Droplets with coronaviruses last longer than previously thought

It is easier to get infected in winter than in summer - this is true for the Corona pandemic, for influenza and for other viral diseases. Relative humidity plays an important role in this. Outdoors, it is much higher outside in winter than in summer, as can be seen from the fact that our breath condenses into droplets in the cold air.
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WildSpot AR: Augmented Reality Citizen Science Game Is Coming to the National Parks

An augmented reality game, WildSpot AR and the National Park Science Challenge invite you to visit urban National Parks and explore science. Gluttonous space tourists from another dimension are creating portals into our world, with the aim of turning Earth into a popular alien theme park, and the InterDimensional Council, or IDC, needs Earth-based citizen scientists to stop them!
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Pediatric gaming technology symposium | EurekAlert!

Aurora, Colorado (September 17, 2021) Children’s Hospital Colorado (Children’s Colorado) and Child’s Play Charity host the first annual virtual meeting of organizations and individuals to discuss best practices and the future of the fast-growing areas of gaming technology and expanded realities in pediatric health care. This symposium will cover wide-ranging topics encompassing everything from building young programs to deep dives that address and master common challenges.
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New nano particles suppress resistance to cancer immunotherapy

A specially designed lipid nanoparticle could deliver immune-signaling molecules into liver macrophage cells to overcome resistance to anti-tumor immunotherapy. Hokkaido University scientists and colleagues in Japan have found a way that could help some patients overcome resistance to an immunotherapy treatment for cancer. The approach, proven in mice experiments, was reported in the Journal for Immunotherapy of Cancer.

Child’s play: are Tibetan hand and foot traces the earliest example of parietal art?

Fossilised footprints, and more rarely, handprints, can be found around the world left as people went about their daily business, preserved by freak acts of geological preservation. In new research [] an international team describe ancient hand and footprints made deliberately which they argue represent art. Hand shapes are commonly...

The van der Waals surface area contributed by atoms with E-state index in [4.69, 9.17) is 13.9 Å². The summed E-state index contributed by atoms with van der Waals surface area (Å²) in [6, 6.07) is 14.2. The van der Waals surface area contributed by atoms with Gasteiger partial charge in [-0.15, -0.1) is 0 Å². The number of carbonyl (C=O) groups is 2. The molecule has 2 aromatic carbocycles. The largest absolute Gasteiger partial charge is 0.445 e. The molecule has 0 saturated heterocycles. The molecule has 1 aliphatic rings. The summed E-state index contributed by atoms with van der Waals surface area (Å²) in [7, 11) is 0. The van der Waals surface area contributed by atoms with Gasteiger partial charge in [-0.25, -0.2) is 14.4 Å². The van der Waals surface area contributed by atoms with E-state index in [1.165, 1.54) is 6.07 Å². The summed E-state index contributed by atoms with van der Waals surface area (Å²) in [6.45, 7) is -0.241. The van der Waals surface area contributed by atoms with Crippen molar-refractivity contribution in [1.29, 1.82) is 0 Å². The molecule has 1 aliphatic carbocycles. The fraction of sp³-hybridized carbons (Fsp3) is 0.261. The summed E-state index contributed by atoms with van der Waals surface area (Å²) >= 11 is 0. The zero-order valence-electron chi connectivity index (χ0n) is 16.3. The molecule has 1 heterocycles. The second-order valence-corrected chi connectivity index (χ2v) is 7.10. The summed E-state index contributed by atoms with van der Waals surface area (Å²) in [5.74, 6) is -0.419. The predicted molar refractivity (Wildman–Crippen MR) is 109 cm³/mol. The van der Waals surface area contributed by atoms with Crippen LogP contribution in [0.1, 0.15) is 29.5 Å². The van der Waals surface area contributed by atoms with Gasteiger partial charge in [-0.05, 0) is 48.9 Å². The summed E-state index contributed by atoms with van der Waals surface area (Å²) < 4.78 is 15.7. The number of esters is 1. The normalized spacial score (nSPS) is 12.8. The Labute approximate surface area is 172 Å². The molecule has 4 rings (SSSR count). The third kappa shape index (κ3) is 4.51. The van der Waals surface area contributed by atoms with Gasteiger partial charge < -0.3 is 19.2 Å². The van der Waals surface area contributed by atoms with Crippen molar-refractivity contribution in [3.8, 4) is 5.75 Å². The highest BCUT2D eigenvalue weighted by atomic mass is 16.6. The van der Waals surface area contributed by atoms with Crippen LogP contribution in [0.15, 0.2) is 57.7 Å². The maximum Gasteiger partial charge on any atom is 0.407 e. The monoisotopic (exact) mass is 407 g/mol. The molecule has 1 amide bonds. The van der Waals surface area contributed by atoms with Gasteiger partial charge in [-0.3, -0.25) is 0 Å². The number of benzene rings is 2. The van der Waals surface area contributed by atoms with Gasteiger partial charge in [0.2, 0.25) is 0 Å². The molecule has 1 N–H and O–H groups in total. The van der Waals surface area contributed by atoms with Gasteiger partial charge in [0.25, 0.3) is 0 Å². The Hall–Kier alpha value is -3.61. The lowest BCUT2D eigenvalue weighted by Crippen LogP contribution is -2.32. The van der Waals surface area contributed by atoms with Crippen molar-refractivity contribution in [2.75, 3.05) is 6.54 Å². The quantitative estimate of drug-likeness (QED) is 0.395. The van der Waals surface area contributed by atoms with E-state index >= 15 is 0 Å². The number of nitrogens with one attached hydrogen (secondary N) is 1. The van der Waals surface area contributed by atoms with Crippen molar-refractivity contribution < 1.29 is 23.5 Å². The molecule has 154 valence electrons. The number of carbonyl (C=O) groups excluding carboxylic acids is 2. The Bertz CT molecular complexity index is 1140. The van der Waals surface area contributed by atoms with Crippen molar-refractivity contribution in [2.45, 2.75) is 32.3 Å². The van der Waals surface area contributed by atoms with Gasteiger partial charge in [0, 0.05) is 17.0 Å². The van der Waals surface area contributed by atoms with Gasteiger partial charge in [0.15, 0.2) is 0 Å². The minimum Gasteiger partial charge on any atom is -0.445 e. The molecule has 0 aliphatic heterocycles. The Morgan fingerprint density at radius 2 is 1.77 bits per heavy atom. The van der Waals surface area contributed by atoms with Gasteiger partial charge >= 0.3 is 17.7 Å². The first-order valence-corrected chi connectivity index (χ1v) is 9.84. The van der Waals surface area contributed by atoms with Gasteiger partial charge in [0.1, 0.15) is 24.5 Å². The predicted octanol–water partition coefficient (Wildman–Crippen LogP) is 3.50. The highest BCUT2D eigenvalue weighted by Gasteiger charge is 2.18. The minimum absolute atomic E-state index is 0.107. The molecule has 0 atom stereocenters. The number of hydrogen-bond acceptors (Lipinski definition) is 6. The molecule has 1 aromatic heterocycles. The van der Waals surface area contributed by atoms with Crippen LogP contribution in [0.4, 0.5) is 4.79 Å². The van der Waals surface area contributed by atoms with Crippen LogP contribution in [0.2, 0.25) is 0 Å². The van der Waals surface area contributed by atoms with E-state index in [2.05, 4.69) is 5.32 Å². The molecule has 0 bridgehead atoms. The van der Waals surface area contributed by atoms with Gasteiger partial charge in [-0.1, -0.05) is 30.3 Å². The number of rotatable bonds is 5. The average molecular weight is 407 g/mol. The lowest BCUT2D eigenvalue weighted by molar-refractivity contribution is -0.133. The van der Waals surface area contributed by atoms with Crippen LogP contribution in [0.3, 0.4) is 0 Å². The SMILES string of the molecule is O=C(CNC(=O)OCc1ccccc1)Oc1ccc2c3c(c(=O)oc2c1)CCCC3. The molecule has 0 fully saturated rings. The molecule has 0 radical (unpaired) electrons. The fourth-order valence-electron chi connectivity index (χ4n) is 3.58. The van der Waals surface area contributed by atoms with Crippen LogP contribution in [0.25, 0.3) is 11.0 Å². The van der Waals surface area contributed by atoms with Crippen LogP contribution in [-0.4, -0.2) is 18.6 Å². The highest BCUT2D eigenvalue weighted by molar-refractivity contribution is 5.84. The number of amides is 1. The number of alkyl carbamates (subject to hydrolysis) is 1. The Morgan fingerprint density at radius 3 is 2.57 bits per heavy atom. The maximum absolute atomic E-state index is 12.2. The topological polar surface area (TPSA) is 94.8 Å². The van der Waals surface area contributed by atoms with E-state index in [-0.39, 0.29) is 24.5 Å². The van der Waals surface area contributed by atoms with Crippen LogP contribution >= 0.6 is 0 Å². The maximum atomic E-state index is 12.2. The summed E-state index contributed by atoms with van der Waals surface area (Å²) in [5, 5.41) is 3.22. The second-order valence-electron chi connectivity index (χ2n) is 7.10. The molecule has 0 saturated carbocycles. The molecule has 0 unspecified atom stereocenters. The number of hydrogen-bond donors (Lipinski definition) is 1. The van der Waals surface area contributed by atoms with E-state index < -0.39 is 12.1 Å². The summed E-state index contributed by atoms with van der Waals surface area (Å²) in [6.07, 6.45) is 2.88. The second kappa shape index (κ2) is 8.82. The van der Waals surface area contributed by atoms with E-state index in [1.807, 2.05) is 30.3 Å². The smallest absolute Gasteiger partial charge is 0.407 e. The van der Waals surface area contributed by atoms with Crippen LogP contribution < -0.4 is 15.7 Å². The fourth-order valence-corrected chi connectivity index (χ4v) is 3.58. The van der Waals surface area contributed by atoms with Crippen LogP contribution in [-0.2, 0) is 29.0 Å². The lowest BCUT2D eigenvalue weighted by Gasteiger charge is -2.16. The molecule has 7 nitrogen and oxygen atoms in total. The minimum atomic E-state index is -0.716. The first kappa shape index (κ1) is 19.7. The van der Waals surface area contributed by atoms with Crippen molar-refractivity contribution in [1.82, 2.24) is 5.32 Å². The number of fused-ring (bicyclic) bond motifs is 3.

Infants exposed to domestic violence have poorer cognitive development

COLUMBIA, Mo. – While assessing a pregnant woman with premature labor in 1983, Linda Bullock noticed bruises on the woman. When she asked what happened, the woman told Bullock a refrigerator had fallen on her while cleaning the kitchen. “Something didn’t seem right, but I didn’t know what to say...

Chemical discovery gets reluctant seeds to sprout

Seeds that would otherwise lie dormant will spring to life with the aid of a new chemical discovered by a UC Riverside-led team. Plants have the ability to perceive drought. When they do, they emit a hormone that helps them hold on to water. This same hormone, ABA, sends a message to seeds that it isn’t a good time to germinate, leading to lower crop yields and less food in places where it’s hot — an increasingly long list as a result of climate change.

COVID-19 is evolving to get better at becoming airborne, new study shows

Results of a new study led by the University of Maryland School of Public Health show that people infected with the virus that causes COVID-19 exhale infectious virus in their breath – and those infected with the Alpha variant (the dominant strain circulating at the time this study was conducted) put 43 to 100 times more virus into the air than people infected with the original strains of the virus. The researchers also found that loose-fitting cloth and surgical masks reduced the amount of virus that gets into the air around infected people by about half. The study was published in Clinical Infectious Diseases.

New engine design could muffle roar of fighter jets

Aerospace engineers at the University of Cincinnati have come up with a new nozzle design for F-18 fighter planes to dampen the deafening roar of the engines without hindering performance. Distinguished professor Ephraim Gutmark, an Ohio Eminent Scholar, and his students in UC’s College of Engineering and Applied Science designed...